Sunday, June 24, 2007

FAY GRIM (Review)

I’ve only ever really watched one Hal Hartley film before now: No Such Thing, with Sarah Polley and Helen Mirren, and I largely came into that movie because of those two brilliant actresses. I loved the film though, and thought Hartley’s take on the monster movie was insightful and one of those rare gems that any diehard film fan should be thankful even got made.
So, even though I’d never gotten to see Henry Fool, when Fay Grim came around the corner, and I understood that it was a sequel to Hartley’s well-regarded film, I thought to myself, Well, I’m still gonna try and see this one. After all, it had Parker Posey in it. (Like Polley and Mirren, an actress who’s tops in my books.)
Now, I really wanna see Henry Fool

Fay Grim takes place years after Henry’s flight from justice (apparently, he killed a man in the first film), and Fay (Posey) is a frazzled single mother in Queens struggling to keep her son Ned (Liam Aiken, from Lemony Snicket’s A Series of Unfortunate Events) out of trouble. Meanwhile, her brother Simon (James Urbaniak, who played Robert Crumb in American Splendor and can be seen in the upcoming The Nanny Diaries and the troubled Across The Universe), noted “garbage man-poet” of Queens, is serving a prison term for aiding and abetting Fool in his escape.
Enter CIA man Agent Fulbright (Jeff Goldblum) and his partner Agent Fogg (Leo Fitzpatrick, who played Telly in Larry Clark’s Kids), who claim that Henry may have been involved in terrorism and who need Fay to help them retrieve a number of Henry’s journals—purportedly containing sensitive information about the U.S. government—and Fay’s life is overturned and upset, all for a man she claims she never wants to see again.

On the surface, Fay Grim is Hartley’s spin on the Hollywood spy thriller, as a single mother nearly at her wit’s end, is suddenly thrust into the labyrinthine world of spies and double agents, and if it were merely that, it would already have been a triumph.
But Hartley does a lot more in this film, taking us on a journey with Fay, as she travels the world while she finally comes to terms with her real feelings about Henry, a man whose secrets were apparently laid down before everyone to see, secrets that everyone (including his own wife) thought were a whole load of bullsh!t.
In all probability, if I had seen Henry Fool, the conceit of Fay Grim would have astounding resonance, as this is essentially a plot flip, turning everything we thought we knew about Henry from the first film, on its head; all the stories we thought were tall tales, were actually the truth.
As it is though, to a newbie, Fay Grim is still an exceedingly effective film, that is moving and heartfelt (as any good drama is), involving and intriguing (as any good spy thriller is), and funny and witty (as any good comedy is).
Like No Such Thing, it maps an intricate structure over the template of a familiar film genre, and through its characters, imparts subtle truths about relationships, yearning, and human nature.

Posey, being one of the few actresses I know who is able to find honest and genuine emotion in humor, is brilliant in Fay Grim. She’s always been good at portraying a real person amidst the laughter and the witty banter, and she’s in fine form here. And the chemistry she displays with Goldblum (who’s got some pretty tricky lines in this one) is the sort of palpable character interplay that needs to be bottled, mass-produced, and sold off to lesser films with less talented thespians.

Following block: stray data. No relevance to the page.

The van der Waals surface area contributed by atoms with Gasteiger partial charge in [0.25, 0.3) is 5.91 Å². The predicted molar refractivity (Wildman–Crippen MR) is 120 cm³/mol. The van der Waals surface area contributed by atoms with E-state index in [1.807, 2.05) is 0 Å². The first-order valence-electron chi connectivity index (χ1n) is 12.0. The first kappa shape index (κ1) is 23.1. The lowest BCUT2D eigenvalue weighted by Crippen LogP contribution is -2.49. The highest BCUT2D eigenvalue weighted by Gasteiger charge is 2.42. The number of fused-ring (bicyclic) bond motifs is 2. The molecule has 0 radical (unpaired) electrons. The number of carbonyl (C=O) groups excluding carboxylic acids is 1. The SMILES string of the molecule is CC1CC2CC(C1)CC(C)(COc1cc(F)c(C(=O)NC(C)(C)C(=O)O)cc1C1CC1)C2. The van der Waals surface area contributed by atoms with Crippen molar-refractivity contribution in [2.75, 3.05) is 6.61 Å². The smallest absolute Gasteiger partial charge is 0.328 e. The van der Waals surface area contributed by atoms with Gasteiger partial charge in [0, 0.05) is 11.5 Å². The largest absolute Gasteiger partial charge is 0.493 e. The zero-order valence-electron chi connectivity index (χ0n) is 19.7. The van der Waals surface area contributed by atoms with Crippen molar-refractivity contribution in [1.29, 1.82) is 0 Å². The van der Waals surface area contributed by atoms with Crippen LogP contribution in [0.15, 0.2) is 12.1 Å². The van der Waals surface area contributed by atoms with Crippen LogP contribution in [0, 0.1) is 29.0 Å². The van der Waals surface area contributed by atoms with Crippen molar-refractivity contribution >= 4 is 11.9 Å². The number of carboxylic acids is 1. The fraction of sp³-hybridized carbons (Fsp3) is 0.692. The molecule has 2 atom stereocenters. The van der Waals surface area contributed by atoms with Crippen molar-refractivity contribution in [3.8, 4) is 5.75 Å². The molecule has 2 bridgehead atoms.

Actually, across the board, Hartley’s ensemble acquits itself admirably, and the film, shot in HD with lots of Dutch angles, is all the stronger because of these performances.
Even when the more colorful characters (Elina Lowensohn’s stewardess/topless dancer Bebe and Anatole Taubman’s terrorist Jallal) come into the tale, there is still the underlying sense that we are seeing people here, real characters with real emotions and real lives and real relationships with each other.
Again, as with No Such Thing, no matter how extraordinary things get, we never lose sight of the fact that these are identifiable, sympathetic characters, and Hartley makes this gift to absorb the audience into his world look effortless.

From the sampling of two I have seen of Hartley’s work, I get the impression when someone says “It’s a Hal Hartley film,” it’s kind of like saying “It’s a David Lynch film,” or “It’s a Wes Anderson film,” in that one immediately knows the general characteristics of the film, its shape and the manner in which it treats its characters and the world they move around in, the sort of film where one can see the director’s signature on the frame, can hear his singular voice in the rhythms and nuances of speech.
The sort of film that could never have been directed by anyone else. The sort of film that is the anti-thesis of the work of the new breed of Hollywood director, slick and splashy monstrosities that are ultimately interchangeable with each other, where one is hard-pressed to note just exactly who the director is, and what unique point of view and mindset he brought to the film.
Watching Fay Grim, I could safely say, “Yes, this is by the man who directed No Such Thing.” And when you can make distinctions like that, can spot the qualities and the idiosyncracies, can identify the voice, then you know you’re in the hands of a capable storyteller, and not some hack.
You may not like the story in the end, but at the very least, it’s a story you won’t hear anywhere else.

(Fay Grim OS courtesy of

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